Gas Production Process – Overview
Gasification is a thermochemical process, the result of the correct interpretation and application of numerous scientific principles requiring a certain order of execution and accompanied by predictable and measurable results.
The fixed bed, downdraft linear process exemplifies the above statement and underscores the simplicity of the technology required for the gasification process. Below is an explanation of the process:
Beginning with a “start-up” charge of charcoal and kindling in the combustion zone of the gasifier, gasification proceeds as follows:
A controlled flow of intake air is drawn laterally into the gasifier and a momentary flame enters to ignite the start-up charge and combustion begins.
Feedstock is slowly introduced. Heat radiating upward from the gasifier drives moisture from the feedstock at 100 C. and as charcoal beneath is consumed, the feedstock sinks closer to the source of heat. At this point, the temperature is 250-450 C. and volatile substances distilled from the feedstock may ignite, raising temperature further and rapidly. At 600 C. the charred feedstock ignites, rapidly increasing the temperature.
Very high temperatures are achieved in the system at this level when air entering the combustion zone contacts and reacts with incandescent char to produce carbon monoxide, a fuel gas, which diffuses back into the gasified spaces between the char pieces where it oxidizes and burns to form carbon dioxide, a flue gas. As the carbon dioxide increases in the gasified spaces, a counterbalancing decrease in the free oxygen occurs in the same spaces and concentrations of both these gases approach equilibrium. The carbon monoxide produced in the initial charcoal/air oxygen reaction quickly falls to a low concentration at which it is held in dynamic stasis.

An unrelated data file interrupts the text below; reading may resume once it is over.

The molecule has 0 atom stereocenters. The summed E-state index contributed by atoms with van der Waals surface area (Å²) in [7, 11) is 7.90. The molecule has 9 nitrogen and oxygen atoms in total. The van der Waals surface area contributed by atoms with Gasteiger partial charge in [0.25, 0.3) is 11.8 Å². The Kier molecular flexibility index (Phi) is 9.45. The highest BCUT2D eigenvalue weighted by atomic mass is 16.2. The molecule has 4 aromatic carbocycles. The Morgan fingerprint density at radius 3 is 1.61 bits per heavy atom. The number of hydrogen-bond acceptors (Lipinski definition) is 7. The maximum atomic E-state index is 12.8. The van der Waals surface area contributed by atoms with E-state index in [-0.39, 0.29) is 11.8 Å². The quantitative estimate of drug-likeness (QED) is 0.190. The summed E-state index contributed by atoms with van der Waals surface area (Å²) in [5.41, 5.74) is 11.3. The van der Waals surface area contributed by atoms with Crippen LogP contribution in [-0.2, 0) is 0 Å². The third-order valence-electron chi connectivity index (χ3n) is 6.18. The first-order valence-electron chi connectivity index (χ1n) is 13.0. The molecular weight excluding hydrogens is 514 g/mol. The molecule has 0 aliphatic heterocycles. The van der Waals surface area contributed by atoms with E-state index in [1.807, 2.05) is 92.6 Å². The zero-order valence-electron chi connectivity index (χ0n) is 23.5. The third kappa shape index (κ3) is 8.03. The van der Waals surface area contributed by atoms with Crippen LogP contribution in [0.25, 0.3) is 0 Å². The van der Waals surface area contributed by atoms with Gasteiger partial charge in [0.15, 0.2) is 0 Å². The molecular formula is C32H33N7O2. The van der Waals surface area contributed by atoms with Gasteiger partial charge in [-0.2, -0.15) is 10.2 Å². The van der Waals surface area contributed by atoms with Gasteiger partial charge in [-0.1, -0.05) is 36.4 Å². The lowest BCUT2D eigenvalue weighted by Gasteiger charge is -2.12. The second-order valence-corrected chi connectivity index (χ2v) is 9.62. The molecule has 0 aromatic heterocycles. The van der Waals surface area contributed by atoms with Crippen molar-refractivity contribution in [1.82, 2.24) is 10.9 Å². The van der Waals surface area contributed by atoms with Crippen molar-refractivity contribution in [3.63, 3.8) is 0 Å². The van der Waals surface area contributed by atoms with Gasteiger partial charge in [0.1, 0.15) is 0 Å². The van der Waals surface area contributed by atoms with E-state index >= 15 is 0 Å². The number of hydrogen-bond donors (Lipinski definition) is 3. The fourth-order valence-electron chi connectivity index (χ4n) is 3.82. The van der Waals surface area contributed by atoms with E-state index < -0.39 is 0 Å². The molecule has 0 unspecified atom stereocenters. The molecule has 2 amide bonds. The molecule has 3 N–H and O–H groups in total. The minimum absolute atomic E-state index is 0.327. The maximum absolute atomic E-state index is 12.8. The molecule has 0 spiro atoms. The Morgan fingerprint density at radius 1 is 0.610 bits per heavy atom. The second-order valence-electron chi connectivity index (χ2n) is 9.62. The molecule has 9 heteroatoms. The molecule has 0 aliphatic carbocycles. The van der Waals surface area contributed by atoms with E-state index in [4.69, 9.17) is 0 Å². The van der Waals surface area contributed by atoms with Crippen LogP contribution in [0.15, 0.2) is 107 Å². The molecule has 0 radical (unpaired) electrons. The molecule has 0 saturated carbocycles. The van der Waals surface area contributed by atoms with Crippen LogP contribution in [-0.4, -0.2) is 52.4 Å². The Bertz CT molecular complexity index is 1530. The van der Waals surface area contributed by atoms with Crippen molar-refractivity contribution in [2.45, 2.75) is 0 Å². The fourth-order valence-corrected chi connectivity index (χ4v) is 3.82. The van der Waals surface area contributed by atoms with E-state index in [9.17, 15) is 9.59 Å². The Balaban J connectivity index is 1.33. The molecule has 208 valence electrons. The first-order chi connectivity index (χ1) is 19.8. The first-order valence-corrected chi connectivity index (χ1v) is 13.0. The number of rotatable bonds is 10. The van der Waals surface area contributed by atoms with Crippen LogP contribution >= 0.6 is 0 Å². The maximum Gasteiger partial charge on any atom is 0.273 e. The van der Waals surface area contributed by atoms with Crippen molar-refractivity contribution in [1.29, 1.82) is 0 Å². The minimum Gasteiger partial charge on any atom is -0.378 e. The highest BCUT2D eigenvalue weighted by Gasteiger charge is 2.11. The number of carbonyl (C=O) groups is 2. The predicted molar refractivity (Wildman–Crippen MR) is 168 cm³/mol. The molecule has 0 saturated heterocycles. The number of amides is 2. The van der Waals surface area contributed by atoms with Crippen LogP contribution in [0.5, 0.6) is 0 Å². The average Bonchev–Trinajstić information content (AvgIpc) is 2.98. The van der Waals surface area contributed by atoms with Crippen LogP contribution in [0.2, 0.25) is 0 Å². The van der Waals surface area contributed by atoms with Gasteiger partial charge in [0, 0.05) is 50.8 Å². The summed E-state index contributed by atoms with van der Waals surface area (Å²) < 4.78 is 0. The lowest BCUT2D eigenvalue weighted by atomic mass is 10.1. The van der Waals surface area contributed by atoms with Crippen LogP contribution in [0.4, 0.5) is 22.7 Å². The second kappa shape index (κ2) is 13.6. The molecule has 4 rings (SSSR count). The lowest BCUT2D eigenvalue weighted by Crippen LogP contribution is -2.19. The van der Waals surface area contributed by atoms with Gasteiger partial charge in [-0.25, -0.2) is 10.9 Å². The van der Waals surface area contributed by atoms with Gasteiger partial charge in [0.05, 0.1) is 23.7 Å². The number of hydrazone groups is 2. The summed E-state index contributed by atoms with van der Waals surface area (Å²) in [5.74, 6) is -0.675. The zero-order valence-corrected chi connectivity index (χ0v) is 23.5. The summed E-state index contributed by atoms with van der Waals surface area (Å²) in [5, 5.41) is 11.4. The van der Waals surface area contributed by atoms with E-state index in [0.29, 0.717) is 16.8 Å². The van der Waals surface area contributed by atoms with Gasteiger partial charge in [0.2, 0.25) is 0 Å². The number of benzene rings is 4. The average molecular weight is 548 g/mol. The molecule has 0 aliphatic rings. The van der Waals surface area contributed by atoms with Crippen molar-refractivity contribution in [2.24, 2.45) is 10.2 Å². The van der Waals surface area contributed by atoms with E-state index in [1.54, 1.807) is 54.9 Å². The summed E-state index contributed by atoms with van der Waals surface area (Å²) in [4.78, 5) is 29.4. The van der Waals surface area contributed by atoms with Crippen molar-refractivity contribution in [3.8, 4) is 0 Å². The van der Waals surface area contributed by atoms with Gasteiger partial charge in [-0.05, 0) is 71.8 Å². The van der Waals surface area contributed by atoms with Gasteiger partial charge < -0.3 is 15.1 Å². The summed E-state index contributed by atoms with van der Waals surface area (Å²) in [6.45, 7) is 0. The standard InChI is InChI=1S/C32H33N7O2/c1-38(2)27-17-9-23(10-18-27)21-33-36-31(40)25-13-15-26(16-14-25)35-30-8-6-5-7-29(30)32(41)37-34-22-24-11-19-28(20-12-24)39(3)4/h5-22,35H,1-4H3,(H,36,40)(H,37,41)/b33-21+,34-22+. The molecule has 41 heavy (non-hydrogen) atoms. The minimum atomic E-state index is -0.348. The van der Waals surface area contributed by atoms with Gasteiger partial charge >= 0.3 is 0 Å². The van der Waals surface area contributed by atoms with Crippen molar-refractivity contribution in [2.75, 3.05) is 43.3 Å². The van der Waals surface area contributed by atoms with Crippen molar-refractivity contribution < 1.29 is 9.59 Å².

Simultaneously, the steam from the feedstock has joined with the air also to react with the incandescent char where it decomposes to carbon monoxide and hydrogen, which together, also diffuse back into the gasified spaces between the char pieces where they too are oxidized to form carbon dioxide and steam respectively. The process temperature during the above reaction is 800°C to 1,100°C.
At this time the heat requirements of the process balance the heat created and the temperature is at its maximum, approximately 1,100°C. to 1,250°C. and the oxygen is nearly depleted.
Below this level, much of the heat involved in the process of “Oxidation and Combustion” is consumed in the process of reduction.
At this stage in the process, the carbon dioxide and the steam in the gas spaces diffuse to, and react with, the hot char in the Reduction Zone to produce carbon monoxide and hydrogen, the main fuel constituents of “Producer Gas’. These reactions consume both heat and char. As the process temperature continues to decrease, the rates of these reactions also decrease, until, when the temperature falls to 700°C-800°C. and/or the hot char supply is exhausted, the gasification process stops.
The main product gases; carbon monoxide and hydrogen can be piped away for use as fuel, producing flame temperatures of 2,100°C and 1,960°C respectively.
Although some stages of the process occur sequentially and others simultaneously, they are continuous and in equilibrium, while a feedstock and managed primary air are fed to the gasifier to sustain the process.
Except for the feedstock “drying” stage, the other gasification processes occur within the reaction vessel called the gasifier. Because of the high temperature plus the oxidizing and reducing atmospheres which must be developed and sustained within it, the gasifier incorporates special refractory materials, surface treatment and thermal insulating materials, selectively placed to withstand the rigor of the main gasification processes and equally distribute the high heat.
Please note: several generations of the 3i Gasification System have evolved since this document was prepared by Jack P. Humphries, P.E. Associated. The modifications applied are interior configuration changes and/or alterations, method of feedstock introduction and producer gas handling. Though many of the changes and modifications are proprietary, limited information is available upon request.